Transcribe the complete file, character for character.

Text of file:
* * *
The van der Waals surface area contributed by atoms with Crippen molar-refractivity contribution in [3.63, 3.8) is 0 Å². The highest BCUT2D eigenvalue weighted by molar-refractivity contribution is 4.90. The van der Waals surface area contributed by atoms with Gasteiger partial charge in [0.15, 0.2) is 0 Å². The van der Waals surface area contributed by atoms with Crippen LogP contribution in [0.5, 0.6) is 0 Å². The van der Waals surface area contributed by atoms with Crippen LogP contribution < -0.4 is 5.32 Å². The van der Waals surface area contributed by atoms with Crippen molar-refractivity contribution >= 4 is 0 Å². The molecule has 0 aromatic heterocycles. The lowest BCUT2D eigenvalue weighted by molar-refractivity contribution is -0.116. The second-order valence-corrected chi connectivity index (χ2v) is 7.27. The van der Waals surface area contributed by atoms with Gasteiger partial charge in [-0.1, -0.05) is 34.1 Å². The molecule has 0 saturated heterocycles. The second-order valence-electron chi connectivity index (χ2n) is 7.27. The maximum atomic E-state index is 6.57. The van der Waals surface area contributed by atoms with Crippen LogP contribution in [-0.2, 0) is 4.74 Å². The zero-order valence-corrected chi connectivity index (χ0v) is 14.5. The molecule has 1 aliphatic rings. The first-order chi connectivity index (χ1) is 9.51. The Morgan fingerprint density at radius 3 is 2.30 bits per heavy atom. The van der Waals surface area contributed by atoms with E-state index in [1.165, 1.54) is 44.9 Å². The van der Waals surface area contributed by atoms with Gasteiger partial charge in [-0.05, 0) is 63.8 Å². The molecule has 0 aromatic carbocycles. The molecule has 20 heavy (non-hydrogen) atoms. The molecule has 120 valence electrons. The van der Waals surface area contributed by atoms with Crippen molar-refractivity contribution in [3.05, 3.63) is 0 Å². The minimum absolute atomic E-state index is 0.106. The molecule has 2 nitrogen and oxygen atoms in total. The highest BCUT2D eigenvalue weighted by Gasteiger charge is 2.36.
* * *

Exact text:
The van der Waals surface area contributed by atoms with Crippen molar-refractivity contribution in [3.63, 3.8) is 0 Å². The highest BCUT2D eigenvalue weighted by molar-refractivity contribution is 4.90. The van der Waals surface area contributed by atoms with Gasteiger partial charge in [0.15, 0.2) is 0 Å². The van der Waals surface area contributed by atoms with Crippen LogP contribution in [0.5, 0.6) is 0 Å². The van der Waals surface area contributed by atoms with Crippen LogP contribution < -0.4 is 5.32 Å². The van der Waals surface area contributed by atoms with Crippen molar-refractivity contribution >= 4 is 0 Å². The molecule has 0 aromatic heterocycles. The lowest BCUT2D eigenvalue weighted by molar-refractivity contribution is -0.116. The second-order valence-corrected chi connectivity index (χ2v) is 7.27. The van der Waals surface area contributed by atoms with Gasteiger partial charge in [-0.1, -0.05) is 34.1 Å². The molecule has 0 saturated heterocycles. The second-order valence-electron chi connectivity index (χ2n) is 7.27. The maximum atomic E-state index is 6.57. The van der Waals surface area contributed by atoms with Crippen LogP contribution in [-0.2, 0) is 4.74 Å². The zero-order valence-corrected chi connectivity index (χ0v) is 14.5. The molecule has 1 aliphatic rings. The first-order chi connectivity index (χ1) is 9.51. The Morgan fingerprint density at radius 3 is 2.30 bits per heavy atom. The van der Waals surface area contributed by atoms with E-state index in [1.165, 1.54) is 44.9 Å². The van der Waals surface area contributed by atoms with Gasteiger partial charge in [-0.05, 0) is 63.8 Å². The molecule has 0 aromatic carbocycles. The molecule has 20 heavy (non-hydrogen) atoms. The molecule has 120 valence electrons. The van der Waals surface area contributed by atoms with Crippen molar-refractivity contribution in [3.05, 3.63) is 0 Å². The minimum absolute atomic E-state index is 0.106. The molecule has 2 nitrogen and oxygen atoms in total. The highest BCUT2D eigenvalue weighted by Gasteiger charge is 2.36.